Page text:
NGOs Equality Movement, WISG and ILGA-Europe welcome the upcoming visit of the UN Independent Expert on SOGI to Georgia and take this opportunity to raise key issues faced by the LGBTI community in the country.
Georgia is ahead not only of its neighbours in its legal protections of the human rights of LGBTI people. Georgia has been striving towards closer ties with Europe, and this determination has led to improvements in the human right situation overall, and also in particular the human rights of LGBTI people, which is highly commendable.
However, despite the existence of anti-discrimination legislation including on the grounds of sexual orientation and gender identity, as well as a number of other protections which specifically mention sexual orientation and gender identity, discrimination and violence against LGBTI people persists and implementation of existing legislation is lacking. Surveys of public opinion also show prevailing negative attitudes, highlighting the gap between legislation and reality on the ground.
Despite the existence of relevant legislation, as well as recommendation made to Georgia by different international bodies, including within the United Nations, lack of implementation makes increasing transphobic and homophobic violence, prevalent hate speech, lack of access to true freedom of assembly for LGBTI groups, and barriers to legal gender recognition topics of particular concern.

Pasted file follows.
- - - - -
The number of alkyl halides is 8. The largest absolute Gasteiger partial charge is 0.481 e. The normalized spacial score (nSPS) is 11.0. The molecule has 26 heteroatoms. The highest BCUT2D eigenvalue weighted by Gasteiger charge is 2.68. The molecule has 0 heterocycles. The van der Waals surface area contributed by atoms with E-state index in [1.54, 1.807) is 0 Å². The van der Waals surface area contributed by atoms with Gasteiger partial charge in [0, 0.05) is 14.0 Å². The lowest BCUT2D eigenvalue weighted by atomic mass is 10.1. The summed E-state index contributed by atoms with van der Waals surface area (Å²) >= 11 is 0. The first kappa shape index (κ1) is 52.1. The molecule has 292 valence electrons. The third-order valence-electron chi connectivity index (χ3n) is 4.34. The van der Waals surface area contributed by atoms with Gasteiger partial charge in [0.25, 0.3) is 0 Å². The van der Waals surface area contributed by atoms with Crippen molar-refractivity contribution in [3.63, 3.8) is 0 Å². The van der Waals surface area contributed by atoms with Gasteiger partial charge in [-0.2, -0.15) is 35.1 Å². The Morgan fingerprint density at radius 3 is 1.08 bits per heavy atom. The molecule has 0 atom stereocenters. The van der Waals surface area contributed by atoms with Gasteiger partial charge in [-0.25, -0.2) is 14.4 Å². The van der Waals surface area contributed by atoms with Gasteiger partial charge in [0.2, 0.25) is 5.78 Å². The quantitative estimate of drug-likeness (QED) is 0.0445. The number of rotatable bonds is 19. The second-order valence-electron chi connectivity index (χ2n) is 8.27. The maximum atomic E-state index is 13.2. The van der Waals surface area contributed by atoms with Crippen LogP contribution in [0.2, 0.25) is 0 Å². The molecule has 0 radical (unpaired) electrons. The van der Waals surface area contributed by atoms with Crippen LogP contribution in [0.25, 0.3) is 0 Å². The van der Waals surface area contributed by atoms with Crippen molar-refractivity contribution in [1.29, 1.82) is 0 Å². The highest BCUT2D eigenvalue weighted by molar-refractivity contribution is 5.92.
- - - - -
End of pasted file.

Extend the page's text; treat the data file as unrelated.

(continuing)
1 For example, according to a national survey among respondents of 14 to 29 y.o. conducted by the Friedrich Ebert Stiftung, 44 % of the respondents showed distrust toward LGBT persons and would not be happy if a homosexual person or couple moved into their neighborhood. See: http://library.fes.de/pdf-files/bueros/georgien/13150.pdf.
2 According to the official statistics in 2017 the motive of hate was studied in 86 criminal cases. The ground of sexual orientation was examined in 12 criminal cases and the ground of gender identity in 37 criminal cases. On the other hand, cases documented only by WISG on the ground on SOGIESC in 2017 hit 105, including threat/blackmailing (5), violence (6), beating/bodily injury (7), domestic violence (7), harassment by the police (7), damaging property/stealing (6).
3 E.g. Human Rights Committee: Concluding Observations, Georgia, 19 August 2014, CCPR/C/GEO/CO/4, paras. 8-9; CEDAW: Concluding Observations, Georgia, 24 July 2014, CEDAW/C/GEO/CO/4-5, paras. 34(e)-35(e).